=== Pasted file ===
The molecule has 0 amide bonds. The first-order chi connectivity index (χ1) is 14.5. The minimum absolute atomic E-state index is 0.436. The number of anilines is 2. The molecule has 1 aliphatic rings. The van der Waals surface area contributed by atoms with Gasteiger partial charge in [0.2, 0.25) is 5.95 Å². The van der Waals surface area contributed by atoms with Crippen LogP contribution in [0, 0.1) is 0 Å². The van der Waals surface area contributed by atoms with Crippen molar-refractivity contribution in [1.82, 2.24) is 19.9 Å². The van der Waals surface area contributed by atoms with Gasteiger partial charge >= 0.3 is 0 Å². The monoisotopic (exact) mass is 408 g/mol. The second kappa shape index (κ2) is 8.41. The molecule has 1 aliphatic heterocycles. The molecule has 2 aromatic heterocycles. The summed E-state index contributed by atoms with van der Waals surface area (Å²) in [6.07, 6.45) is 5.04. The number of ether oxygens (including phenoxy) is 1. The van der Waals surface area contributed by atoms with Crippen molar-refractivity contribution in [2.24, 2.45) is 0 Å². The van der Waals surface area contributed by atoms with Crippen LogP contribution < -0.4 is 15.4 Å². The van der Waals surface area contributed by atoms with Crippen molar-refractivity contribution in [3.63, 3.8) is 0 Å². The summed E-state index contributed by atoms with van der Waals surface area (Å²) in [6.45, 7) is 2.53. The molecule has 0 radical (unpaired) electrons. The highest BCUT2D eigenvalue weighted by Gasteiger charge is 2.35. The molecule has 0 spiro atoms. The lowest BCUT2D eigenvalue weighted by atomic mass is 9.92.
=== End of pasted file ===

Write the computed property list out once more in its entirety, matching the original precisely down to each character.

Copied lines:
The molecule has 0 amide bonds. The first-order chi connectivity index (χ1) is 14.5. The minimum absolute atomic E-state index is 0.436. The number of anilines is 2. The molecule has 1 aliphatic rings. The van der Waals surface area contributed by atoms with Gasteiger partial charge in [0.2, 0.25) is 5.95 Å². The van der Waals surface area contributed by atoms with Crippen LogP contribution in [0, 0.1) is 0 Å². The van der Waals surface area contributed by atoms with Crippen molar-refractivity contribution in [1.82, 2.24) is 19.9 Å². The van der Waals surface area contributed by atoms with Gasteiger partial charge >= 0.3 is 0 Å². The monoisotopic (exact) mass is 408 g/mol. The second kappa shape index (κ2) is 8.41. The molecule has 1 aliphatic heterocycles. The molecule has 2 aromatic heterocycles. The summed E-state index contributed by atoms with van der Waals surface area (Å²) in [6.07, 6.45) is 5.04. The number of ether oxygens (including phenoxy) is 1. The van der Waals surface area contributed by atoms with Crippen molar-refractivity contribution in [2.24, 2.45) is 0 Å². The van der Waals surface area contributed by atoms with Crippen LogP contribution < -0.4 is 15.4 Å². The van der Waals surface area contributed by atoms with Crippen molar-refractivity contribution in [3.63, 3.8) is 0 Å². The summed E-state index contributed by atoms with van der Waals surface area (Å²) in [6.45, 7) is 2.53. The molecule has 0 radical (unpaired) electrons. The highest BCUT2D eigenvalue weighted by Gasteiger charge is 2.35. The molecule has 0 spiro atoms. The lowest BCUT2D eigenvalue weighted by atomic mass is 9.92.